“These trips were not made for pleasure or social purposes. The arrangement or custom was not for an isolated, single or occasional transportation but had been in effect on the above paying basis for more than four months, five days each week. It comprehended continuous transportation to and from work. The amount of the payment, whether by agreement or custom was fixed, certain and substantial in amount. Even if inadequate, as appellant contends, it constituted an economic benefit to the defendant for the reason he was obliged to make the trip to reach his own place of employment.”
In 8 Am Jur2d, Automobiles and Highway Traffic, § 480, p 47, it is said:
“Where there is an arrangement before the start of a trip that an occupant of a motor vehicle should contribute to the cost of operating the vehicle, or where it otherwise appears that the *281transportation is given in consideration of such contribution, this constitutes ‘payment’ or ‘compensation’ for the transportation under the guest statutes, so as to entitle the occupant to the status of a passenger for hire rather than an invited guest. Such prior arrangement need not have all the characteristics of an enforceable contract to be effective to make the occupant a paying passenger. . .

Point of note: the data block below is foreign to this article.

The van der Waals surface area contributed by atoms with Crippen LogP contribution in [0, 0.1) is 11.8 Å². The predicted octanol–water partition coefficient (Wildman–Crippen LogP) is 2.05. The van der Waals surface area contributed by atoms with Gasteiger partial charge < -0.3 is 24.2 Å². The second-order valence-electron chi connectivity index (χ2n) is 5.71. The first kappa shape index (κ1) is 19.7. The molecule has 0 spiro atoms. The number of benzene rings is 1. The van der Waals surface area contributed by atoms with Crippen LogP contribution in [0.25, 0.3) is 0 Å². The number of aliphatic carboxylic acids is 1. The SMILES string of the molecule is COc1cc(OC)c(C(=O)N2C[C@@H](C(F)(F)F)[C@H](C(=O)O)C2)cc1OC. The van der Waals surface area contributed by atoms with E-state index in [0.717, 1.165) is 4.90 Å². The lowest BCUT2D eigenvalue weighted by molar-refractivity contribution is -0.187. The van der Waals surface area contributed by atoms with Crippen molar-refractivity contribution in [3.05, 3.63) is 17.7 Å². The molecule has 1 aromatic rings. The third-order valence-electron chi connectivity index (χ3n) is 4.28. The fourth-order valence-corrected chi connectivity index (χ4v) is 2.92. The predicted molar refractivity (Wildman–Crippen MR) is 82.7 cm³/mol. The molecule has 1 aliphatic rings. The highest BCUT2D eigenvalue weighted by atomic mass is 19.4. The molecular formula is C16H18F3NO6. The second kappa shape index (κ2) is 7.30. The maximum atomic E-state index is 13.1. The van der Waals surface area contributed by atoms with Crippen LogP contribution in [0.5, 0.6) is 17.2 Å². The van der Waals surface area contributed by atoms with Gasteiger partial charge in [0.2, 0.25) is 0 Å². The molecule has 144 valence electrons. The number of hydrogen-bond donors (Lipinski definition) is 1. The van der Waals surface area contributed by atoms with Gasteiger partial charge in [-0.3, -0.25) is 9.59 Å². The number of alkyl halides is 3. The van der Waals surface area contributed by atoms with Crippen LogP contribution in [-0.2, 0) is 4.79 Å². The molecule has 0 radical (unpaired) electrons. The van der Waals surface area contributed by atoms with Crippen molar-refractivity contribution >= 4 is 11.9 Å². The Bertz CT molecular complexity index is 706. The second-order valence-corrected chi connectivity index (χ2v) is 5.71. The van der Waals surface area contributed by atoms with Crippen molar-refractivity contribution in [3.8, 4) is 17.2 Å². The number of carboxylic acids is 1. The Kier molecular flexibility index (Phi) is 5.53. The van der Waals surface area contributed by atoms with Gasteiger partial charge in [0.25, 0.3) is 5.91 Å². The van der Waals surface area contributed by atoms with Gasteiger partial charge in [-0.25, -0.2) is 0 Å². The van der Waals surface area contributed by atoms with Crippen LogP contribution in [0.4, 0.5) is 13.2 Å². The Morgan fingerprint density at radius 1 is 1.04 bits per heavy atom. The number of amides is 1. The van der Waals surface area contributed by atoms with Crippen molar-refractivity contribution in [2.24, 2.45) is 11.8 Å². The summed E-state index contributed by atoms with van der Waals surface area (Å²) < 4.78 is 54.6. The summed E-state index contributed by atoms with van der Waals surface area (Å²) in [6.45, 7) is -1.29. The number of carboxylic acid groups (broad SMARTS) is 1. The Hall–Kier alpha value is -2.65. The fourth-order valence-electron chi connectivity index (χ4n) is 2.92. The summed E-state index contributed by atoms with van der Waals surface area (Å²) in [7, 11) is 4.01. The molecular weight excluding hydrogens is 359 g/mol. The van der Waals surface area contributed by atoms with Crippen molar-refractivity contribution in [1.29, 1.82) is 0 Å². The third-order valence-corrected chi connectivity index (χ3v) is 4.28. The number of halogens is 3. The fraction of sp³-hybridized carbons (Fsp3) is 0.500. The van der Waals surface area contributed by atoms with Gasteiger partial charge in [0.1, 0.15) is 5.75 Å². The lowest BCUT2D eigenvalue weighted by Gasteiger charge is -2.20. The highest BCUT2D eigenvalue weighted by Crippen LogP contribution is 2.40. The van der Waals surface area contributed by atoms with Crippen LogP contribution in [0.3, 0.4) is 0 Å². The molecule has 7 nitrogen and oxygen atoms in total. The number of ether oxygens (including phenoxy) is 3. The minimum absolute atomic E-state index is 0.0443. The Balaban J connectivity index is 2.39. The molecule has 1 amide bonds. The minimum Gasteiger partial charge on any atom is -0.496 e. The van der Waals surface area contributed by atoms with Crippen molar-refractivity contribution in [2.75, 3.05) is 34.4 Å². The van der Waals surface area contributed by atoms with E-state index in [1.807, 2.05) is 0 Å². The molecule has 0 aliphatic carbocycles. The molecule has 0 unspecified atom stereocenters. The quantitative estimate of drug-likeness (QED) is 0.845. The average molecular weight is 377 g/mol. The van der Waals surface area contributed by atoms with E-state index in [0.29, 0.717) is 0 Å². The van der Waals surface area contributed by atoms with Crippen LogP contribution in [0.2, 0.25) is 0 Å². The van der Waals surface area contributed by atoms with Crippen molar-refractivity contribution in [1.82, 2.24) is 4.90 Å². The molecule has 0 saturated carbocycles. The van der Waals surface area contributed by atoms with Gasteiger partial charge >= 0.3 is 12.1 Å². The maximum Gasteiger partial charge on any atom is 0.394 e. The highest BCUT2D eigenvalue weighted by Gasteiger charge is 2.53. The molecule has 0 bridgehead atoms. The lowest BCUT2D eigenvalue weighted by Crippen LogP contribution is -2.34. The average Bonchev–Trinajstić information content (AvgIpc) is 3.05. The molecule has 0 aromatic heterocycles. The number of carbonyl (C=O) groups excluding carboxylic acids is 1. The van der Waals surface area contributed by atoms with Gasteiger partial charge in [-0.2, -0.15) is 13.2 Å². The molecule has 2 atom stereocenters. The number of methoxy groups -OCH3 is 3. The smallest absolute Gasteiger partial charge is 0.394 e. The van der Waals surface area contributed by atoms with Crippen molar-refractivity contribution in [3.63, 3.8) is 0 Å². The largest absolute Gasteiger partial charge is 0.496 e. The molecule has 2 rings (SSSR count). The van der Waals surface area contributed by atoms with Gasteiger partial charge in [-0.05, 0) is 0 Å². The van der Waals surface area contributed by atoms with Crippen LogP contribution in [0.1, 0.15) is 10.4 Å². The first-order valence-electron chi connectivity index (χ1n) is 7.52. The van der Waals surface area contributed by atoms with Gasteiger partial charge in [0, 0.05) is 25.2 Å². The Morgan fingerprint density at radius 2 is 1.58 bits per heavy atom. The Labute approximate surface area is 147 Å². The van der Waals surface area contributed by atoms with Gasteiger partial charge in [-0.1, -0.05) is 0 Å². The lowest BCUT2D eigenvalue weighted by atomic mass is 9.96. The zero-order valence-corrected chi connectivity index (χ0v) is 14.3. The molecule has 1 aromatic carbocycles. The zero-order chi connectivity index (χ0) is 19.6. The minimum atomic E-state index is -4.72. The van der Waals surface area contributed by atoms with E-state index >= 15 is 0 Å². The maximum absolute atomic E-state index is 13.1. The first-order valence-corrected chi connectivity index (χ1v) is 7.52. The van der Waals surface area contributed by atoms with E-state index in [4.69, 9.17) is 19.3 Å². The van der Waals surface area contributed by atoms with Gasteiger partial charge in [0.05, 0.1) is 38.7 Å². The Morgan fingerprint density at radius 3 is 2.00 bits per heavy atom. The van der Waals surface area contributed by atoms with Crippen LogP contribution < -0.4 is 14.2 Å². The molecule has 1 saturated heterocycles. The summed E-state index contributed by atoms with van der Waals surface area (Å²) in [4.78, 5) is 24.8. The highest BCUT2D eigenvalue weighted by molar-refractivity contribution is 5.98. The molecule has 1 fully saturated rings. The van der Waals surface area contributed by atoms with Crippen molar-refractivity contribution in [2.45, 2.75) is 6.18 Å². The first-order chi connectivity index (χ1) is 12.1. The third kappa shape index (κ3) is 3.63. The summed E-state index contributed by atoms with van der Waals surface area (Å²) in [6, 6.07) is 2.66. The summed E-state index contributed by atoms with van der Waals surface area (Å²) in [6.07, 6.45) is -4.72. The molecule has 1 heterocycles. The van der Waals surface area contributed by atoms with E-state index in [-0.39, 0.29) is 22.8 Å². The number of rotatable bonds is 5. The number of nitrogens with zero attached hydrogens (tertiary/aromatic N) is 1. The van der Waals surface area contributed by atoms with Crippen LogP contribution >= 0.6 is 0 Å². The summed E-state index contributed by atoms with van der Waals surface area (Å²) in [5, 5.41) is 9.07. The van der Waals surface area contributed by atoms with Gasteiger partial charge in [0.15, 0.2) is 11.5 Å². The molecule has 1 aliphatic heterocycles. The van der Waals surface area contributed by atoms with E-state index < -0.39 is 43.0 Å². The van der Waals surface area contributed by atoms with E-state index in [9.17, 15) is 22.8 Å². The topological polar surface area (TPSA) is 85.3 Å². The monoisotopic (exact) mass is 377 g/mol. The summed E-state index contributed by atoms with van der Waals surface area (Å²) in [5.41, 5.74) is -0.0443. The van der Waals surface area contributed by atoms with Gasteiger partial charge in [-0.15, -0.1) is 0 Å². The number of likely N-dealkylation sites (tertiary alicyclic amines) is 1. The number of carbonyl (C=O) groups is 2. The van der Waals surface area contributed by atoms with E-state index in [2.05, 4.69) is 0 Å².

We conclude, as a matter of law, that plaintiff was a passenger and not a guest. These trips were not made for pleasure or social purposes. The arrangement or custom was not for an isolated, single or occasional transportation, but had been in effect on a paying basis for more than two months, five days each week. It comprehended continuous transportation to and from school. The amount of the payment was certain and substantial in amount. The arrangement constituted an economic benefit to the deceased driver, Gach, for the reason he was obliged to make the trip to reach his own place of study.
Therefore, Count III of the amended complaint, which charged defendant with ordinary negligence or lack of due care, should have been allowed to stand with the submission of that issue to the jury. Also, it follows that no instruction on the “Guest Statute” was proper in this case in the absence of a conflict in testimony on this point. 8 Am Jur2d, Automobiles and Highway Traffic, § 475, p 40.
For the reasons stated, the judgment in favor of defendant is reversed and the cause is remanded for a new trial in accordance with the pronouncements made herein.
Reversed and remanded.
BURMAN and KLUCZYNSKI, JJ., concur.